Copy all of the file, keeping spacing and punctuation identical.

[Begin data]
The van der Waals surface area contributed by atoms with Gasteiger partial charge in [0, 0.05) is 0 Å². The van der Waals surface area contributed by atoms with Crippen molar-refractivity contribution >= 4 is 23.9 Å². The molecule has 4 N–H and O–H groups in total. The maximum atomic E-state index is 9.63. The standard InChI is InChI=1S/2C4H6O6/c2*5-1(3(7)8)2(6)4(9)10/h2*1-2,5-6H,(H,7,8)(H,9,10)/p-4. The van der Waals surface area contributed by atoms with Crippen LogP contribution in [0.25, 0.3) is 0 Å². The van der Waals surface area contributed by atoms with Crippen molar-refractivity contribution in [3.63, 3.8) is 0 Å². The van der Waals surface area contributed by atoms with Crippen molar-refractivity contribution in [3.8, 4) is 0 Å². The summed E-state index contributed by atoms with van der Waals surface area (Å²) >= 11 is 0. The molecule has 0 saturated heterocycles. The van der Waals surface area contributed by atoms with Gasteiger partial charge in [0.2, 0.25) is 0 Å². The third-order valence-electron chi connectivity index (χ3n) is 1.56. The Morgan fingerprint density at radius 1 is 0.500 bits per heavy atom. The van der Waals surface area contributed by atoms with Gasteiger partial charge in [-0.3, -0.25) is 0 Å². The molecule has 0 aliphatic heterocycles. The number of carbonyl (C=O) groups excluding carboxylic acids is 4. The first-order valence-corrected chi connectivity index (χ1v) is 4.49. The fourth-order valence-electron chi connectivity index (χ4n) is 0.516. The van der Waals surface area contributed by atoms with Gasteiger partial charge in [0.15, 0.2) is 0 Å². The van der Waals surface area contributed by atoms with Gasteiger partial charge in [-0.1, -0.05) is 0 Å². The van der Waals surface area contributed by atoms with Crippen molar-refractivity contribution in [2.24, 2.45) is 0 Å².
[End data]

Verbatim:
The van der Waals surface area contributed by atoms with Gasteiger partial charge in [0, 0.05) is 0 Å². The van der Waals surface area contributed by atoms with Crippen molar-refractivity contribution >= 4 is 23.9 Å². The molecule has 4 N–H and O–H groups in total. The maximum atomic E-state index is 9.63. The standard InChI is InChI=1S/2C4H6O6/c2*5-1(3(7)8)2(6)4(9)10/h2*1-2,5-6H,(H,7,8)(H,9,10)/p-4. The van der Waals surface area contributed by atoms with Crippen LogP contribution in [0.25, 0.3) is 0 Å². The van der Waals surface area contributed by atoms with Crippen molar-refractivity contribution in [3.63, 3.8) is 0 Å². The van der Waals surface area contributed by atoms with Crippen molar-refractivity contribution in [3.8, 4) is 0 Å². The summed E-state index contributed by atoms with van der Waals surface area (Å²) >= 11 is 0. The molecule has 0 saturated heterocycles. The van der Waals surface area contributed by atoms with Gasteiger partial charge in [0.2, 0.25) is 0 Å². The third-order valence-electron chi connectivity index (χ3n) is 1.56. The Morgan fingerprint density at radius 1 is 0.500 bits per heavy atom. The van der Waals surface area contributed by atoms with Gasteiger partial charge in [-0.3, -0.25) is 0 Å². The molecule has 0 aliphatic heterocycles. The number of carbonyl (C=O) groups excluding carboxylic acids is 4. The first-order valence-corrected chi connectivity index (χ1v) is 4.49. The fourth-order valence-electron chi connectivity index (χ4n) is 0.516. The van der Waals surface area contributed by atoms with Gasteiger partial charge in [0.15, 0.2) is 0 Å². The van der Waals surface area contributed by atoms with Gasteiger partial charge in [-0.1, -0.05) is 0 Å². The van der Waals surface area contributed by atoms with Crippen molar-refractivity contribution in [2.24, 2.45) is 0 Å².